Expanding Addiction Treatment in Schools
This review by Dennis and colleagues highlights the need for substance use disorder (SUD) treatment for adolescents in the U.S.
Adolescents with SUD are under-treated; especially given the fact that early intervention exists, and has been shown to reduce lifetime substance use disorder (SUD) and related disabilities.
Dennis et al. discuss:
- the unmet need
- the consequences of the lack of treatment
- the opportunities for increased treatment (due to the passing of the Mental Health Parity and Addiction Equity Act of 2008 and the Patient Protection and Affordable Care Act of 2008)
- the importance of using evidence-based approaches for both assessment and treatment (evidence-based treatments, practices and programs are all proven to be successful through research)
- the challenges of identifying youth with addiction & the need for a variety of treatments to address the many needs that adolescents with SUD have
The authors review how the severity of substance use disorder is related to a broad range of school, substance, mental, health and health care utilization problems, looking at 3 additional studies that supported the importance and need for treatment among adolescents and how using evidence-based treatment and practices in school setting could be integrated and used more.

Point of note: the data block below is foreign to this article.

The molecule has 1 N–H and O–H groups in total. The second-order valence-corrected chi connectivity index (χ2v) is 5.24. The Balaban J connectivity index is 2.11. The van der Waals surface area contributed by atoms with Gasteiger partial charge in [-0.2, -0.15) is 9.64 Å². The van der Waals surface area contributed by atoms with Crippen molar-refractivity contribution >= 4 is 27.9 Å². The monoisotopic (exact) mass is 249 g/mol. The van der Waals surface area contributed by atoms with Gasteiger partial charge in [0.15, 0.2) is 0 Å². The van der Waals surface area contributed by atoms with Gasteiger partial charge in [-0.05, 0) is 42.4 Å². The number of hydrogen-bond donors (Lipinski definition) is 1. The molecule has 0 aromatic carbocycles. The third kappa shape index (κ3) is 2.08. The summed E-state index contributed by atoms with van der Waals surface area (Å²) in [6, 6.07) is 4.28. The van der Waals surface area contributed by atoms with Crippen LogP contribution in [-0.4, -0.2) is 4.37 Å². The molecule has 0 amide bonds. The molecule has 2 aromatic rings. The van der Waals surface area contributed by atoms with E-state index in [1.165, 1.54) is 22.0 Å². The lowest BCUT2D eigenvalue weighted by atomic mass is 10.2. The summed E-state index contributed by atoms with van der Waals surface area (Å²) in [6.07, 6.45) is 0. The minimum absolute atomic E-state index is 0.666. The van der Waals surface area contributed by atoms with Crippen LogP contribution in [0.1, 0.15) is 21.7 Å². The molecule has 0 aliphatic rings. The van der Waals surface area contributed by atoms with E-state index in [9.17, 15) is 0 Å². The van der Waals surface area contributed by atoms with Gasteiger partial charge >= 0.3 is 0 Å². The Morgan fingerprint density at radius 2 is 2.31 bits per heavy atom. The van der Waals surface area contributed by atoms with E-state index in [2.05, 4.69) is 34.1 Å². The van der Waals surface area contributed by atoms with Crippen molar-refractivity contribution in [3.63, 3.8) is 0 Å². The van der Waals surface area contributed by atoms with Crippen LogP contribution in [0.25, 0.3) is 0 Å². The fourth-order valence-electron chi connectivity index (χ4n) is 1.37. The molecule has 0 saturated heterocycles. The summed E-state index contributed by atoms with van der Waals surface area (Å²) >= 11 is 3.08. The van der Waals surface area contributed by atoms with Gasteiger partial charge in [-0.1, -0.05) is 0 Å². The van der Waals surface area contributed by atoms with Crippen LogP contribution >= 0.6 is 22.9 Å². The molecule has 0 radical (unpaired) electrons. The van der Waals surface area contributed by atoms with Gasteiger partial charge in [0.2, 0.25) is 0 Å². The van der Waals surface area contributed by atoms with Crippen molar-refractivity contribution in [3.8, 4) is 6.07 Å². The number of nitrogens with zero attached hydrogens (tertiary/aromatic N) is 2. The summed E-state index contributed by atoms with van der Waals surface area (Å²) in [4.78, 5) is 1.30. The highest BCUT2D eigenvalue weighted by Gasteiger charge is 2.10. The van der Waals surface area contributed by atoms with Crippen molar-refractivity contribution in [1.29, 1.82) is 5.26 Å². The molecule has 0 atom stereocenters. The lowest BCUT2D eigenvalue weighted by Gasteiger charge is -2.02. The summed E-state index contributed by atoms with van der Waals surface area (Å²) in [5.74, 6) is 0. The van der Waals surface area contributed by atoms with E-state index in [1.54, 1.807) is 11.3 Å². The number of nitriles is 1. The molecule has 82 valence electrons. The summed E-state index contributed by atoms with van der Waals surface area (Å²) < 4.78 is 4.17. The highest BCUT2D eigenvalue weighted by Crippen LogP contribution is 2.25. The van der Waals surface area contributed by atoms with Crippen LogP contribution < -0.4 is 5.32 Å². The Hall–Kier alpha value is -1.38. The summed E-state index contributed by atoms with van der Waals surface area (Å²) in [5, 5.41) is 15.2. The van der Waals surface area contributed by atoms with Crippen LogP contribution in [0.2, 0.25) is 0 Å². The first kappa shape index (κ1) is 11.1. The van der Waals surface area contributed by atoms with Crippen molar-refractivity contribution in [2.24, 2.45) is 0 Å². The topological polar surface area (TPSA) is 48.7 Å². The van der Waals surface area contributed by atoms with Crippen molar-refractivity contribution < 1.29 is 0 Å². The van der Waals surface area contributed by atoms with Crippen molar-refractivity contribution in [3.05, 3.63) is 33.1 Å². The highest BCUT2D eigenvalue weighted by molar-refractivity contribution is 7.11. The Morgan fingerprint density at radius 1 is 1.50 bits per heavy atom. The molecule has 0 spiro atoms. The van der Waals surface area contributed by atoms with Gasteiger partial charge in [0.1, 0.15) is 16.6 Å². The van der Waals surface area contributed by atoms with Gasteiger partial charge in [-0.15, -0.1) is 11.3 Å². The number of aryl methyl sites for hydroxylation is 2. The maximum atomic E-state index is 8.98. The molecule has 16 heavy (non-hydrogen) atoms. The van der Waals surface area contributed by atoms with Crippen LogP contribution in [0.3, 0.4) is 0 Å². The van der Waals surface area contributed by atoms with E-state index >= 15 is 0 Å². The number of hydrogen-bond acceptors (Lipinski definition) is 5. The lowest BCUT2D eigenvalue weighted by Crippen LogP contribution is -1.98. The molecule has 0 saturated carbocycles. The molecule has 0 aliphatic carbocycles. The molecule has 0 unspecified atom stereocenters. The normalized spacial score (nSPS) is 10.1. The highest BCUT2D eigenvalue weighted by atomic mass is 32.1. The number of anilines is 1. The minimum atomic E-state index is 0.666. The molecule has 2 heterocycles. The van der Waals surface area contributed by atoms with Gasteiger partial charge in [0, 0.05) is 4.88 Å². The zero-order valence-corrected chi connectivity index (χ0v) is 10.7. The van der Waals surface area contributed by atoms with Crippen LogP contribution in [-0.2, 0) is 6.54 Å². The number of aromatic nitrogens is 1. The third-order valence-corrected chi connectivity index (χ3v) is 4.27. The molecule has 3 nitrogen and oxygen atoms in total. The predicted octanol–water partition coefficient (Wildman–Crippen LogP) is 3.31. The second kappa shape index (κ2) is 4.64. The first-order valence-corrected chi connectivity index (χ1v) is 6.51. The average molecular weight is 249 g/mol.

Substance use disorder is an endemic, high volume, high burden, public health problem.
The disorder typically onsets during adolescence, and similar to other medical illnesses, early intervention has been shown to reduce the chronicity and impact of substance use disorder.
Consequently, being able to detect and intervene early with substance-related problems is likely to yield significant public health dividends. School settings are an essential place to do this, and the use of evidence-based screening, assessment, and interventions are increasing.
Dennis, M. L., Clark, H. W., & Huang, L. N. (2014). The need and opportunity to expand substance use disorder treatment in school-based settings. Advances in school mental health promotion, 7(2), 75-87.